Families who fought Baltimore-Washington International Airport for six years over noise pollution that they say ruined their health and homes expressed disappointment over a jury award of nearly $100,000.
"I have very mixed emotions about it," said Richard Young, who still lives with his wife, Dorothy, in the Brookfield North section of Glen Burnie, next to the airport.
Young said he does not think the $12,000 awarded to him and his wife covered "a fraction" of the damages they suffered, the loss of value to their home and the emotional stress experienced over the years.
Each day, he said, hundreds of planes fly over his home, some close enough to rattle dishes and crack glassware.
"You don't know what it's like," he said. "The loss of sleep, glasses broken, chandeliers cracked. You can't go out in your own yard."
After seeing a small plane crash in nearby Friendship Park six years ago, Young said he and his wife are constantly "a wreck" worrying a plane might crash into their home.
"It's very frightening," he said.
After a 12-day trial and nearly three days of deliberation, a county Circuit Court jury found late Tuesday that the airport caused the families "bodily and emotional injury." It also said Baltimore-Washington International Airport officials were negligent in not telling the families their homes were being built in a noise zone in the mid- to late 1970s.
The jury awarded each of the 20 adults who sued BWI amounts rangingfrom $2,300 to $6,000, but no awards were made to the 17 children named in the lawsuit. The jury also did not compensate residents for what they consider to be lost value on their homes due to the noise from planes flying overhead.
The 37 individuals named in the suit hadasked for amounts ranging from $5,000 to $250,000 apiece.
Young was distressed that the jury offered no compensation for lost propertyvalue, which he estimates comes to half his home's market value. Buthe was particularly upset that no award was made for the 17 children, including his 18-year-old daughter.
"Those 17 children were neglected. Why no award for them? Are they nobody?" he asked.
Young said his daughter, now in college, was so bothered by the noise that she started staying at her aunt's or grandmother's houses in Pasadena when she was 9 or 10 years old.
Joyce Saddler, who eventually movedto Severna Park because she could not stand the noise, said fightingthe state for the past six years has taken its toll.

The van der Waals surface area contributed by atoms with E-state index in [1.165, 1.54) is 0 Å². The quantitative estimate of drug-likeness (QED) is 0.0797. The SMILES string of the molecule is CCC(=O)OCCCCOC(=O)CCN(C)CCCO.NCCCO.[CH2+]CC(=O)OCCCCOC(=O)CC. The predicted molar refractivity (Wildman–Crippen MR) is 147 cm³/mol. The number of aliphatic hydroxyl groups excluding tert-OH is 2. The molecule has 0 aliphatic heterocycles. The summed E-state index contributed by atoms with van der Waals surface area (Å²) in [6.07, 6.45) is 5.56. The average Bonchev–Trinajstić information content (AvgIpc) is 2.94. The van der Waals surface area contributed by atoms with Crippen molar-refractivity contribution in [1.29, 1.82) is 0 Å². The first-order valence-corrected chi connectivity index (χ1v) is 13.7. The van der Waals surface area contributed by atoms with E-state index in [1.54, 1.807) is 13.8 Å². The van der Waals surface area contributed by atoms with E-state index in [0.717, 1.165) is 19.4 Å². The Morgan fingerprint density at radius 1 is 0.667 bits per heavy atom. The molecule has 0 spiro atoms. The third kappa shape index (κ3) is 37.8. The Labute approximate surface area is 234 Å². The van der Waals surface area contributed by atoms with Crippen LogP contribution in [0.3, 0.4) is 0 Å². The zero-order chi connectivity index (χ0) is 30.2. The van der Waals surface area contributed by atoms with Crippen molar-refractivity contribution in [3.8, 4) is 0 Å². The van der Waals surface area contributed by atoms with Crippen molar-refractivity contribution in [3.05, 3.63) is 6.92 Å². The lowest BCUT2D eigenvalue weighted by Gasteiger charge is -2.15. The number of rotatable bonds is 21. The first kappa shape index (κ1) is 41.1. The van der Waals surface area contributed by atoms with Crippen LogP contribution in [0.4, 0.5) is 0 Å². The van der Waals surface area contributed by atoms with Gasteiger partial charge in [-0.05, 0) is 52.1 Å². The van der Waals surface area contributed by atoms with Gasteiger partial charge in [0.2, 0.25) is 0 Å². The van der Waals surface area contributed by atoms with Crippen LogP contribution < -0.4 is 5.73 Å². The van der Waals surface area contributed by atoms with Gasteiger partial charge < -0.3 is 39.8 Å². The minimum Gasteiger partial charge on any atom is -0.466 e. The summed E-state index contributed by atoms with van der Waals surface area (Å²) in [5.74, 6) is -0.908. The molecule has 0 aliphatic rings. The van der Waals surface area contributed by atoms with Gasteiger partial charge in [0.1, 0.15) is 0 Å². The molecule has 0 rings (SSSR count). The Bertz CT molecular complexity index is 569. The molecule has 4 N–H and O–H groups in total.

"The state fought this all the way. They didn't want to give us anything," she said. "It's a miracle we even got it into the court system. I guess we were lucky we got anything at all."
Although she is not happy withthe monetary award, Saddler said, she does not want to appeal. "It'sover for me," she said.
Lawyer Joseph A. Miklasz, who representedthe 10 families, said BWI outgunned and outspent his clients many times over trying to beat their case.
"We think they spent $300,000 to $400,000 on this, compared to the $5,000 to $10,000 the families had," he said. "We had a very tough time fighting this."
Linda Green, spokeswoman for BWI, said airport administrators did not want to comment on specific legal aspects of the case.
Administrators said the low monetary awards reflected efforts made over the past decade by BWI to reduce the noise's impact on nearby homes, a project that already has cost millions of dollars.
Green said BWI will spend $147million over the next six years for additional noise-abatement projects, including soundproofing homes and acquiring property where soundproofing won't help.
More than 800 homes have been identified for soundproofing, she said, and work has been done on 61 of them. The remaining homes will be soundproofed over the next six years.
Green said that the airport has tried to be responsive to residents' complaints about noise and that officials have met regularly with representatives from affected communities. No additional civil lawsuits involving noise problems are pending against the airport, she said.
Miklasz said he would meet with his clients this week to determine if anywished to appeal the jury's decision. He believes the trial judge, Circuit Court Judge Eugene Lerner, gave the jury too narrow a definition of what constitutes lost property value.
If the judge had described the losses suffered by his clients differently, he said, the jury might have made higher awards.